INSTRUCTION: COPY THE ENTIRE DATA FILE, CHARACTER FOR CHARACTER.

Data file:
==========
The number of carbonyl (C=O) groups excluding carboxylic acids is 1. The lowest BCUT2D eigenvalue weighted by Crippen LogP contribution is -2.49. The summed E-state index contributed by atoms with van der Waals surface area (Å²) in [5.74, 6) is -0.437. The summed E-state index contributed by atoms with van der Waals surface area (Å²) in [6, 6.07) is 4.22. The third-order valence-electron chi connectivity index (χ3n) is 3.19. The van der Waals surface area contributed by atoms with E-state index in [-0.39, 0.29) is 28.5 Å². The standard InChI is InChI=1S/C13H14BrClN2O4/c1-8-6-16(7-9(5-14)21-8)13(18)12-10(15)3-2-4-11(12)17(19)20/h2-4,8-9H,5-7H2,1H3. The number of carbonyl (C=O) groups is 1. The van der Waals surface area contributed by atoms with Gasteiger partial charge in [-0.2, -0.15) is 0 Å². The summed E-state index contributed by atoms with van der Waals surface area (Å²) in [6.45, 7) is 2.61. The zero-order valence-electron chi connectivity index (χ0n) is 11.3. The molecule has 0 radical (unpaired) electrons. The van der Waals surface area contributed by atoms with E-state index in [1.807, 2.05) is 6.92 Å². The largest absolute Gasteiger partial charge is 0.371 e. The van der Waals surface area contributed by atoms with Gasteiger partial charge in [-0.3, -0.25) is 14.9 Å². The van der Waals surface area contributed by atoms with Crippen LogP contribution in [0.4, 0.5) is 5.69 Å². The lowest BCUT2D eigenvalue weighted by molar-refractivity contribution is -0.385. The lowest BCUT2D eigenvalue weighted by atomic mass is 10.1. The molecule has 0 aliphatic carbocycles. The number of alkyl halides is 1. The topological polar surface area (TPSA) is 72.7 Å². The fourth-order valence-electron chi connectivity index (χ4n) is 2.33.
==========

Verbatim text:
The number of carbonyl (C=O) groups excluding carboxylic acids is 1. The lowest BCUT2D eigenvalue weighted by Crippen LogP contribution is -2.49. The summed E-state index contributed by atoms with van der Waals surface area (Å²) in [5.74, 6) is -0.437. The summed E-state index contributed by atoms with van der Waals surface area (Å²) in [6, 6.07) is 4.22. The third-order valence-electron chi connectivity index (χ3n) is 3.19. The van der Waals surface area contributed by atoms with E-state index in [-0.39, 0.29) is 28.5 Å². The standard InChI is InChI=1S/C13H14BrClN2O4/c1-8-6-16(7-9(5-14)21-8)13(18)12-10(15)3-2-4-11(12)17(19)20/h2-4,8-9H,5-7H2,1H3. The number of carbonyl (C=O) groups is 1. The van der Waals surface area contributed by atoms with Gasteiger partial charge in [-0.2, -0.15) is 0 Å². The summed E-state index contributed by atoms with van der Waals surface area (Å²) in [6.45, 7) is 2.61. The zero-order valence-electron chi connectivity index (χ0n) is 11.3. The molecule has 0 radical (unpaired) electrons. The van der Waals surface area contributed by atoms with E-state index in [1.807, 2.05) is 6.92 Å². The largest absolute Gasteiger partial charge is 0.371 e. The van der Waals surface area contributed by atoms with Gasteiger partial charge in [-0.3, -0.25) is 14.9 Å². The van der Waals surface area contributed by atoms with Crippen LogP contribution in [0.4, 0.5) is 5.69 Å². The lowest BCUT2D eigenvalue weighted by molar-refractivity contribution is -0.385. The lowest BCUT2D eigenvalue weighted by atomic mass is 10.1. The molecule has 0 aliphatic carbocycles. The number of alkyl halides is 1. The topological polar surface area (TPSA) is 72.7 Å². The fourth-order valence-electron chi connectivity index (χ4n) is 2.33.